10 Ways to Stop Corporate Dominance of Politics
It's not too late to limit or reverse the impact of the Supreme Court's disastrous decision in Citizens United v. Federal Elections Commission
The recent Supreme Court decision to allow unlimited corporate spending in politics just may be the straw that breaks the plutocracy’s back. Pro-democracy groups, business leaders, and elected representatives are proposing mechanisms to prevent or counter the millions of dollars that corporations can now draw from their treasuries to push for government action favorable to their bottom line. The outrage ignited by the Court’s ruling in Citizens United v. Federal Elections Commission extends to President Obama, who has promised that repairing the damage will be a priority for his administration.
But what can be done to limit or reverse the effect of the Court’s decision? Here are 10 ideas:
Amend the U.S. Constitution to declare that corporations are not persons and do not have the rights of human beings. Since the First Amendment case for corporate spending as a free speech right rests on corporations being considered “persons,” the proposed amendment would strike at the core of the ruling’s justification. The push for the 28th Amendment is coming from the grassroots, where a prairie fire is catching on from groups such as Public Citizen, Voter Action, and the Campaign to Legalize Democracy.
Require shareholders to approve political spending by their corporations. Public Citizen and the Brennan Center for Justice are among the groups advocating this measure, and some members of Congress appear interested. Britain has required such shareholder approval since 2000.
Pass the Fair Elections Now Act, which provides federal financing for Congressional elections. This measure has the backing of organizations representing millions of Americans, including Moveon.org, the NAACP, the Service Employees International Union, and the League of Young Voters. Interestingly, the heads of a number of major corporations have also signed on, including those of Ben & Jerry’s, Hasbro, Crate & Barrel, and the former head of Delta Airlines.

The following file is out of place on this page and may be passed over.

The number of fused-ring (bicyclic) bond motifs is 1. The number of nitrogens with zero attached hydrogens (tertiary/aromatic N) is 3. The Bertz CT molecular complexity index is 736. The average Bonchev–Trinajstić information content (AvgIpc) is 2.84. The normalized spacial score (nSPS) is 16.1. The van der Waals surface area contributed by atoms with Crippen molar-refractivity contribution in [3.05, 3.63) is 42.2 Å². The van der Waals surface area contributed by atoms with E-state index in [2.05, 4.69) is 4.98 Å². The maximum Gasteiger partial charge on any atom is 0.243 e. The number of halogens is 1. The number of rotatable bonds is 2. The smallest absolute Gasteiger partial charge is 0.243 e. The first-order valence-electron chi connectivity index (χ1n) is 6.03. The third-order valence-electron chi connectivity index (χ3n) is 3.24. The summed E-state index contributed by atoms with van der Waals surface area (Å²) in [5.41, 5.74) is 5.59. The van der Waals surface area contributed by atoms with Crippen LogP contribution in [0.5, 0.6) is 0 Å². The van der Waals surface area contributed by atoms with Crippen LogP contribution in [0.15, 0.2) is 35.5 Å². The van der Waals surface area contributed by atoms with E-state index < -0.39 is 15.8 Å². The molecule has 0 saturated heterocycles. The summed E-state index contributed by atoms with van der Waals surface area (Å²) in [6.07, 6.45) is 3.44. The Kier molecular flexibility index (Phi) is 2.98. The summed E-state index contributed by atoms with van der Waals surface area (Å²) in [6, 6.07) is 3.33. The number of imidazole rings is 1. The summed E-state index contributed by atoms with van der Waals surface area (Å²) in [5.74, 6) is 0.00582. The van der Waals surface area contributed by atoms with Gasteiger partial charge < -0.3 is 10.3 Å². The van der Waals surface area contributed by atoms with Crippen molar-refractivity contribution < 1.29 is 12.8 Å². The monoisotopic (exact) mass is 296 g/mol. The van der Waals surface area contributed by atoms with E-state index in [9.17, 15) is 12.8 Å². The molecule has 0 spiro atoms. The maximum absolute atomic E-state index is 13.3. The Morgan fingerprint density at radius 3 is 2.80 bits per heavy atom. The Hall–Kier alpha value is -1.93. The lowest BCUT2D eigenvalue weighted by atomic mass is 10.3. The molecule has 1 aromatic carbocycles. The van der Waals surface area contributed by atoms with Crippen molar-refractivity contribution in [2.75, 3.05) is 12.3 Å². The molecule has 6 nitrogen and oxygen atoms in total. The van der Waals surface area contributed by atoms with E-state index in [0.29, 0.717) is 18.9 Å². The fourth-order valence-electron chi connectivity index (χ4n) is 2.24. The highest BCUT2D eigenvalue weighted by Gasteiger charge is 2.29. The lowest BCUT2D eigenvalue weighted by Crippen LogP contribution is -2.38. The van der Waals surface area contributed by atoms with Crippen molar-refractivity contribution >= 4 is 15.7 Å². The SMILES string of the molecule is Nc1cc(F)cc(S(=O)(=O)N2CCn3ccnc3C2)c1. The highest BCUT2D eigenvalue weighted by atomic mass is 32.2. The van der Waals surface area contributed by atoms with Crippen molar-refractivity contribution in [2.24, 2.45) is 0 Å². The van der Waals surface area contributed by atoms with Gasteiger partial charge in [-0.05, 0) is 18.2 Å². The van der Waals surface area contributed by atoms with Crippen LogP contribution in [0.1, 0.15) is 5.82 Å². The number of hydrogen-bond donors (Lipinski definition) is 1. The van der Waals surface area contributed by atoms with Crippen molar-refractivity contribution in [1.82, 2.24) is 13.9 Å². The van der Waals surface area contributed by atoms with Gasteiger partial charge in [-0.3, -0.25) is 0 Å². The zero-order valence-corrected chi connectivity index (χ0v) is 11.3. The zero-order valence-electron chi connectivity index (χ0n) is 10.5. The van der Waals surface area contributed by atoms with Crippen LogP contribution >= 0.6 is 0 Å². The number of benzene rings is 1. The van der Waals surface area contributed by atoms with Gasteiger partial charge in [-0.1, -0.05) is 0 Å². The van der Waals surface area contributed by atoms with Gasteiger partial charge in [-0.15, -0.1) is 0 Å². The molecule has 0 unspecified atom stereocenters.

Give qualified candidates equal amounts of free broadcast air time for political messages. This would limit the advantages of paid advertisements in reaching the public through television where most political spending goes.
Ban political advertising by corporations that receive government money, hire lobbyists, or collect most of their revenue abroad. A fear that many observers have noted is that the Court’s ruling will allow foreign corporations to influence U.S. elections. According to The New York Times, Sen. Charles Schumer (D-New York) and Rep. Chris Van Hollen (D-Maryland) are exploring this option.
Impose a 500 percent excise tax on corporate contributions to political committees and on corporate expenditures on political advocacy campaigns. Representative Alan Grayson (D-Florida) proposes this, calling it "The Business Should Mind Its Own Business Act."
Prohibit companies from trading their stock on national exchanges if they make political contributions and expenditures. Another one from Grayson, which he calls "The Public Company Responsibility Act."
Require publicly traded companies to disclose in SEC filings money used for the purpose of influencing public opinion, rather than for promoting their products. Grayson calls this "The Corporate Propaganda Sunshine Act."
Require the corporate CEO to appear as sponsor of commercials that his or her company pays for, another possibility from the Schumer-Van Hollen team, according to The New York Times
Publicize the reform options, inform the public of who is making contributions to whom, and activate the citizenry. If we are to safeguard our democracy, media must inform and citizens must act.
The measures listed above — and others that seek to reverse the dominance of money in our political system — will not be easy. But grassroots anger at this latest win for corporate power is running high. History shows that when the public is sufficiently aroused, actions that once seemed impossible can, in hindsight, seem inevitable.
Fran Korten wrote this article for YES! Magazine (www.yesmagazine.org), a national, nonprofit media organization that fuses powerful ideas with practical actions. Fran is publisher of YES! Magazine.